Learning Together: Reducing Distance in Distance Education

Learning Together: Reducing Distance in Distance Education

Kathleen M. Kevany (Saint Francis Xavier University, Canada)
Copyright: © 2012 |Pages: 15
DOI: 10.4018/978-1-61350-068-2.ch057
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Abstract

Creatively fostering peer-to-peer (P2P) learning reduces the distance in distance education. E-learners become teachers and learners through animated, adult oriented, self-directed distance education. Ways to mitigate social distance are discussed as are ways to enhance social capital through P2P learning. Factors that increase success in P2P e-learning are unencumbered connectivity, adult oriented facilitation, increased criticality, and learning collaboratively. The dynamic roles of learners, facilitators, and administrators are articulated along with plans for future environments conducive to learning and change. The concept onisagogy, meaning “together learning” is introduced as an approach to accelerate learning, increase satisfaction, and reduce social distance.
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Background

E-learning and distance education have emerged through a respectable pedigree in extension and correspondence education as well as through community learning around kitchen tables and radio broadcasts. Extension education enabled the distribution of content across distances. “Even though distance education is as old as the correspondence course and the pony express, it still poses a problem…the student who was comfortable with self-directed freedom to learn. This constituted about a third of the students” (Batdorf, 1995, pp. 18-19). Early renditions of computer mediated learning meant that students were required to read extensively online yet they were insufficiently engaged with dynamic and satisfying approaches to learning (Hanna, 2003). The standard knowledge transfer approach, known as pedagogy was based on a view that learners were less informed than the facilitator and required an infusion of knowledge. This interpretation has been criticized for its inadequate appreciation of learner capabilities (Knowles, 1990; Burge, 2007a). The European notion of andragogy viewed adults as capable and knowledgeable, teachers and learners. Through devoting himself to expanding the understanding of how adults learn best, Knowles became the champion of andragogy in North America. Andragogy focused on utilizing the inherent capabilities, responsibilities, and independence of learners. E-learning that transferred the same content and approaches taken in the traditional in-person format seemed to contradict the best practices in adult education and undermine learner abilities.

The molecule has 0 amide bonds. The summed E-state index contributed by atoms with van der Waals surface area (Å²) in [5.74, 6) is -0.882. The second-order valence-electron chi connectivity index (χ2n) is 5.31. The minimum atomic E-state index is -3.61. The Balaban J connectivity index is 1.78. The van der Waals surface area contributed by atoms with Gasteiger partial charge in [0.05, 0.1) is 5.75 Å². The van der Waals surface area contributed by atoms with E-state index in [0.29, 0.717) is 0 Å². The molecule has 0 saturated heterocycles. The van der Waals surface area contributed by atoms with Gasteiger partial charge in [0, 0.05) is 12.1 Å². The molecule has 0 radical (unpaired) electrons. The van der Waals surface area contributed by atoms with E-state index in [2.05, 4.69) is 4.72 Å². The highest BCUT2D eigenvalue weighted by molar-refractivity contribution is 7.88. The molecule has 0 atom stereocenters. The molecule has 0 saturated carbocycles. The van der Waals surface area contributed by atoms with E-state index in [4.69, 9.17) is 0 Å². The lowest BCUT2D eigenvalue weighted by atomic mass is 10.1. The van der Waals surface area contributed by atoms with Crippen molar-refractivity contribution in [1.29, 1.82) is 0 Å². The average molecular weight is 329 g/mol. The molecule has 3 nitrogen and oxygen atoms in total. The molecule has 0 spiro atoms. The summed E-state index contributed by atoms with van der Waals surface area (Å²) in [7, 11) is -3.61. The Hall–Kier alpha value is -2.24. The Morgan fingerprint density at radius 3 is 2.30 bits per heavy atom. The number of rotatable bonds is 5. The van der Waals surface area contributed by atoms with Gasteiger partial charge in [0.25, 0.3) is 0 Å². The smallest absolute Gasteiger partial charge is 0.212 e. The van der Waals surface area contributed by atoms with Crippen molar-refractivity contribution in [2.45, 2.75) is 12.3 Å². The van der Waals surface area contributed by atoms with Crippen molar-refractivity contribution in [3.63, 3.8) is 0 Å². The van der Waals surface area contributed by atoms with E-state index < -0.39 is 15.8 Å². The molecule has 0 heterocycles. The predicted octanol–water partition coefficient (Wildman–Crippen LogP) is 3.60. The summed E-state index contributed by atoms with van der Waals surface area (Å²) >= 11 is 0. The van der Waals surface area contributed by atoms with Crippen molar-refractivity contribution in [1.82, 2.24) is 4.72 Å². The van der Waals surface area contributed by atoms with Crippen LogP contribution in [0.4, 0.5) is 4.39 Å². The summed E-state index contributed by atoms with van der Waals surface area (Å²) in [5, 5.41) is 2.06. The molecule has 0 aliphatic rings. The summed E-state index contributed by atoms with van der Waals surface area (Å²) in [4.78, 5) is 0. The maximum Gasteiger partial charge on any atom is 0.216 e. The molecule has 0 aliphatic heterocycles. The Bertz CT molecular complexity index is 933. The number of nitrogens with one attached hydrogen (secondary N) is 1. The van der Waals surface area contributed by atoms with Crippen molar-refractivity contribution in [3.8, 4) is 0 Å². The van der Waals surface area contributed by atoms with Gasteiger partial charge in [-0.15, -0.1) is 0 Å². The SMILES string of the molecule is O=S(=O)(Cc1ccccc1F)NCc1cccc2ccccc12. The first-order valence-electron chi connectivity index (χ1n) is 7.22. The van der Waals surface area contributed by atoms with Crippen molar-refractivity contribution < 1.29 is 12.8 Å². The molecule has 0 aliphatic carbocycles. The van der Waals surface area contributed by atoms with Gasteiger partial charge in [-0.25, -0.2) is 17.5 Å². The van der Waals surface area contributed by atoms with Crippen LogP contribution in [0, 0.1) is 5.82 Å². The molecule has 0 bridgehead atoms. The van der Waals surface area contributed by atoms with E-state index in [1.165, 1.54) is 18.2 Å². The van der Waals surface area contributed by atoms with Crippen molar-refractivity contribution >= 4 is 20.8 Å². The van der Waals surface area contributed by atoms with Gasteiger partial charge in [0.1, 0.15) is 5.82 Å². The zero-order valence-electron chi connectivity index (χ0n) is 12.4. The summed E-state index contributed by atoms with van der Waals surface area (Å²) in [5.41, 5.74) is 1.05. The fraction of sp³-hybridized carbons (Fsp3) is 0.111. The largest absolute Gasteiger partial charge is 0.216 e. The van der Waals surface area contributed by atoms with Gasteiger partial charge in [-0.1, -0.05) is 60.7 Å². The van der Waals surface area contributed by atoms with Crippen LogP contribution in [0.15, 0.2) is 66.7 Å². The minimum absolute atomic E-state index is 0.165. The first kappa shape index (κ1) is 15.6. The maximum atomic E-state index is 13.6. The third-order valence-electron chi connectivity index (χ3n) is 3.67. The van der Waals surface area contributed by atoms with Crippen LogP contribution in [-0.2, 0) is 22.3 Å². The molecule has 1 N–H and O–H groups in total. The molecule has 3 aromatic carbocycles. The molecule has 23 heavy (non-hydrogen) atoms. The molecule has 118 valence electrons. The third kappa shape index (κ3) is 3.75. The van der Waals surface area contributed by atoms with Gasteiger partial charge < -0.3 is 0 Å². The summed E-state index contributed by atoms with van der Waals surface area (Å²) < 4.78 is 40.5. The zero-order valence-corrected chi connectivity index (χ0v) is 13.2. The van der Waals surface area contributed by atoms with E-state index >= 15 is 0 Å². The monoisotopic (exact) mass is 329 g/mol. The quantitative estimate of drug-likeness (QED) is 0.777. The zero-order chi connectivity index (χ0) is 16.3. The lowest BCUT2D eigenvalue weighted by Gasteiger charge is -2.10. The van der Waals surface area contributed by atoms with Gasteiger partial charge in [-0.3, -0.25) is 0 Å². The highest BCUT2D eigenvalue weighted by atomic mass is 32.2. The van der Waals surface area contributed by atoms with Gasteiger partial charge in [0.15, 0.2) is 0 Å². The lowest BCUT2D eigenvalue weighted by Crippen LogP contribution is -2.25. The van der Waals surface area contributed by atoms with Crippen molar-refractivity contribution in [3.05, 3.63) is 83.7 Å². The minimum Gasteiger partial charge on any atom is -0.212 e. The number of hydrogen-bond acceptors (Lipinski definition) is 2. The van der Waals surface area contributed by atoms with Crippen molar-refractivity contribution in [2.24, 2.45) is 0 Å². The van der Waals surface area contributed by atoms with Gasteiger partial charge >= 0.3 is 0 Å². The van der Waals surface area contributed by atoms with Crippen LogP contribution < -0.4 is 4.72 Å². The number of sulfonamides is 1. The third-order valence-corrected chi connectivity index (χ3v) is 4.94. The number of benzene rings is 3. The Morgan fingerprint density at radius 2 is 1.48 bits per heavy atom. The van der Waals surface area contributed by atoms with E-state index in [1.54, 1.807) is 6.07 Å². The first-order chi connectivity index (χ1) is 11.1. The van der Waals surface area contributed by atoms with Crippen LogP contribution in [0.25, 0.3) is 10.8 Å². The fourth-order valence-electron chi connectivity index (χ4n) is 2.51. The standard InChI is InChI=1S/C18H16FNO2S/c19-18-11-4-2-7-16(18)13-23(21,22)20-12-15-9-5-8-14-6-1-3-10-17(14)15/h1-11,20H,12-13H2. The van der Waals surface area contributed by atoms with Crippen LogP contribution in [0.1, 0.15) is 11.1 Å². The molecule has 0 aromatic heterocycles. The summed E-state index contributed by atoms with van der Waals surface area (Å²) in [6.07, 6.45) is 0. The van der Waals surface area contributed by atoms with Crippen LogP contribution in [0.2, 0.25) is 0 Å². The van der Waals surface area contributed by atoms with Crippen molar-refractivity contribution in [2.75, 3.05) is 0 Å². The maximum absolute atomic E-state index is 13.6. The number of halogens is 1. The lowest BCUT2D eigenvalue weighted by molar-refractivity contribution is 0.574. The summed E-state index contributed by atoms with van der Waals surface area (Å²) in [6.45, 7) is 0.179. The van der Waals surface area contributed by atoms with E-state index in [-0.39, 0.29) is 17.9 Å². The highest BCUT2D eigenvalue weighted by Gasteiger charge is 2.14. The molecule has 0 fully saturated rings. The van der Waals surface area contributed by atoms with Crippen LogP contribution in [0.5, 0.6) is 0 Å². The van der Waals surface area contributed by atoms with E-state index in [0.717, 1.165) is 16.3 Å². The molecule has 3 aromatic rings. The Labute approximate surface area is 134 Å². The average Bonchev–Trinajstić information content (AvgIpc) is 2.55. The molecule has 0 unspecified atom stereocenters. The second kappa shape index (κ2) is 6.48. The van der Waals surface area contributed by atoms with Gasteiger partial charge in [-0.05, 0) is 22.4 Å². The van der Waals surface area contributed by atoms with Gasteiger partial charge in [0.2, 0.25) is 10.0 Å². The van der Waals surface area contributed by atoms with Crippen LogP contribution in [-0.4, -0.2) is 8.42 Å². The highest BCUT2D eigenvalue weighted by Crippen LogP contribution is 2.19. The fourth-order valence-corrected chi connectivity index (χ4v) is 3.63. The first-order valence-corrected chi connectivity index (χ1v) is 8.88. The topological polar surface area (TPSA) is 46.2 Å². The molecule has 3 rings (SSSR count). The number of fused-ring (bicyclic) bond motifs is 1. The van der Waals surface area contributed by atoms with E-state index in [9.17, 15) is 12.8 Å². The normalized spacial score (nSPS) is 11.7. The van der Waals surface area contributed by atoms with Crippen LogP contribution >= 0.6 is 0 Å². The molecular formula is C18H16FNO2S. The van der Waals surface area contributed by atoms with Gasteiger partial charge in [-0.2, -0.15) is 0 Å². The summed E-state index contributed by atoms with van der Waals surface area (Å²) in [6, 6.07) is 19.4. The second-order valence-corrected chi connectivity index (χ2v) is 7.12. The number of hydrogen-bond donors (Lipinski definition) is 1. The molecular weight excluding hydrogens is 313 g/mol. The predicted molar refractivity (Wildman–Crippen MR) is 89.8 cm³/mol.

Key Terms in this Chapter

Traditional Learners: Pursue post-secondary studies around 18-24 years old

Distributed Learning: Learning through a variety of networks of people and tools without being instructed

Collaboration: Working with others to achieve individual and shared goals

Distance Education: Education across distances using computers and internet connections

Social Presence: Involves the appropriate sharing of personal and professional qualities to build a strong sense of community

Non-traditional Learners: Participate, often part-time, in post-secondary education at an older age of 24

Social Capital: The collection of qualities and practices among relationships that build trust and foster co-operation and mutual satisfaction

E-Learning: Using various types of digital technology to share knowledge and develop skills with people in disparate locations

Peers: are people who share similar work experience, learning interests, or social or political goals.

Transactional Distance: A theory about the psychological and communicative gaps arising in distance education

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